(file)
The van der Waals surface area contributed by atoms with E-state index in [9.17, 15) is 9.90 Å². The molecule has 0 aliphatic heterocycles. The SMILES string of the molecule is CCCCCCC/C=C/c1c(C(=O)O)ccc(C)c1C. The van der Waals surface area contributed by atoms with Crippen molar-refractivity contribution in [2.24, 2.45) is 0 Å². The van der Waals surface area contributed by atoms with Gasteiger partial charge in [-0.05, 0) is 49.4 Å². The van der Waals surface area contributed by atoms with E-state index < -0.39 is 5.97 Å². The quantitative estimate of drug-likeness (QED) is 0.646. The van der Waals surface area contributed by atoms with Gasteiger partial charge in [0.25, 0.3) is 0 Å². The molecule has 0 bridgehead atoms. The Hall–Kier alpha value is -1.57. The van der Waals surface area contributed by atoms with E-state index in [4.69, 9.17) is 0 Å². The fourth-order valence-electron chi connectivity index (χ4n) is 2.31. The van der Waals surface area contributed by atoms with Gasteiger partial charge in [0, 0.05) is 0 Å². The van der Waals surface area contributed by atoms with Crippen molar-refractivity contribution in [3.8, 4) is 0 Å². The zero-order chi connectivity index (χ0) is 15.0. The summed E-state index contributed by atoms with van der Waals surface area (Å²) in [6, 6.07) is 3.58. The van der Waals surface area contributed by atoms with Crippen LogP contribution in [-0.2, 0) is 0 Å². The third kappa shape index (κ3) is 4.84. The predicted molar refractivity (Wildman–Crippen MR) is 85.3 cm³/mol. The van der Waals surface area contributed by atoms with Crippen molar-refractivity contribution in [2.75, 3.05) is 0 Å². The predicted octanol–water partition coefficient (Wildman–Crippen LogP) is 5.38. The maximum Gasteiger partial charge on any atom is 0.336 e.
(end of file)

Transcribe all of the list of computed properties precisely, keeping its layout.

The van der Waals surface area contributed by atoms with E-state index in [9.17, 15) is 9.90 Å². The molecule has 0 aliphatic heterocycles. The SMILES string of the molecule is CCCCCCC/C=C/c1c(C(=O)O)ccc(C)c1C. The van der Waals surface area contributed by atoms with Crippen molar-refractivity contribution in [2.24, 2.45) is 0 Å². The van der Waals surface area contributed by atoms with Gasteiger partial charge in [-0.05, 0) is 49.4 Å². The van der Waals surface area contributed by atoms with E-state index < -0.39 is 5.97 Å². The quantitative estimate of drug-likeness (QED) is 0.646. The van der Waals surface area contributed by atoms with Gasteiger partial charge in [0.25, 0.3) is 0 Å². The molecule has 0 bridgehead atoms. The Hall–Kier alpha value is -1.57. The van der Waals surface area contributed by atoms with E-state index in [4.69, 9.17) is 0 Å². The fourth-order valence-electron chi connectivity index (χ4n) is 2.31. The van der Waals surface area contributed by atoms with Gasteiger partial charge in [0, 0.05) is 0 Å². The van der Waals surface area contributed by atoms with Crippen molar-refractivity contribution in [3.8, 4) is 0 Å². The zero-order chi connectivity index (χ0) is 15.0. The summed E-state index contributed by atoms with van der Waals surface area (Å²) in [6, 6.07) is 3.58. The van der Waals surface area contributed by atoms with Crippen LogP contribution in [-0.2, 0) is 0 Å². The third kappa shape index (κ3) is 4.84. The predicted molar refractivity (Wildman–Crippen MR) is 85.3 cm³/mol. The van der Waals surface area contributed by atoms with Crippen molar-refractivity contribution in [2.75, 3.05) is 0 Å². The predicted octanol–water partition coefficient (Wildman–Crippen LogP) is 5.38. The maximum Gasteiger partial charge on any atom is 0.336 e.